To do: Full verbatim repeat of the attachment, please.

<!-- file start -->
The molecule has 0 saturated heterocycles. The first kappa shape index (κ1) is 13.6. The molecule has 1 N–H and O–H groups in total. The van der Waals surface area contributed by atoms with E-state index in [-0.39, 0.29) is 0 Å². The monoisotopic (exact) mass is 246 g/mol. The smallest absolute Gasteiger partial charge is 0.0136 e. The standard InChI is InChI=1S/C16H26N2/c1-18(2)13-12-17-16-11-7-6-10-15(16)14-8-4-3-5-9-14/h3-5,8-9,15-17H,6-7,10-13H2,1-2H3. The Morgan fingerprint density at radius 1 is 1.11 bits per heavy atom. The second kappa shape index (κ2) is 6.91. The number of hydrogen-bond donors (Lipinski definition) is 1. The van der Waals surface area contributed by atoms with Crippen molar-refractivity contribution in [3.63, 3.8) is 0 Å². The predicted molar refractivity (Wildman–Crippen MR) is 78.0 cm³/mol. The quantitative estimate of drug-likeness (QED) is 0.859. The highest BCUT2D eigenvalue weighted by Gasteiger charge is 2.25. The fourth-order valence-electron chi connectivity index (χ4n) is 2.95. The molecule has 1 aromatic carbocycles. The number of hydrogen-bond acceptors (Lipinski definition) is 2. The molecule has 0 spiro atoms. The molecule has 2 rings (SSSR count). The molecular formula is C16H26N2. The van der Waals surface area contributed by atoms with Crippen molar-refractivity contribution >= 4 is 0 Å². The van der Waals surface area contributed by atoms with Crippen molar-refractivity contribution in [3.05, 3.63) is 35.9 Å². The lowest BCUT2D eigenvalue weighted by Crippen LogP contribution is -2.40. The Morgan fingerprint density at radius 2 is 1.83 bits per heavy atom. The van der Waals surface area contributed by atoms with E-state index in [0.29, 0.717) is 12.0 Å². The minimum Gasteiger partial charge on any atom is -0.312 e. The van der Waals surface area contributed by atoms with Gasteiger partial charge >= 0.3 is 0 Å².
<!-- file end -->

The molecule has 0 saturated heterocycles. The first kappa shape index (κ1) is 13.6. The molecule has 1 N–H and O–H groups in total. The van der Waals surface area contributed by atoms with E-state index in [-0.39, 0.29) is 0 Å². The monoisotopic (exact) mass is 246 g/mol. The smallest absolute Gasteiger partial charge is 0.0136 e. The standard InChI is InChI=1S/C16H26N2/c1-18(2)13-12-17-16-11-7-6-10-15(16)14-8-4-3-5-9-14/h3-5,8-9,15-17H,6-7,10-13H2,1-2H3. The Morgan fingerprint density at radius 1 is 1.11 bits per heavy atom. The second kappa shape index (κ2) is 6.91. The number of hydrogen-bond donors (Lipinski definition) is 1. The van der Waals surface area contributed by atoms with Crippen molar-refractivity contribution in [3.63, 3.8) is 0 Å². The predicted molar refractivity (Wildman–Crippen MR) is 78.0 cm³/mol. The quantitative estimate of drug-likeness (QED) is 0.859. The highest BCUT2D eigenvalue weighted by Gasteiger charge is 2.25. The fourth-order valence-electron chi connectivity index (χ4n) is 2.95. The molecule has 1 aromatic carbocycles. The number of hydrogen-bond acceptors (Lipinski definition) is 2. The molecule has 0 spiro atoms. The molecule has 2 rings (SSSR count). The molecular formula is C16H26N2. The van der Waals surface area contributed by atoms with Crippen molar-refractivity contribution >= 4 is 0 Å². The van der Waals surface area contributed by atoms with Crippen molar-refractivity contribution in [3.05, 3.63) is 35.9 Å². The lowest BCUT2D eigenvalue weighted by Crippen LogP contribution is -2.40. The Morgan fingerprint density at radius 2 is 1.83 bits per heavy atom. The van der Waals surface area contributed by atoms with E-state index in [0.29, 0.717) is 12.0 Å². The minimum Gasteiger partial charge on any atom is -0.312 e. The van der Waals surface area contributed by atoms with Gasteiger partial charge >= 0.3 is 0 Å².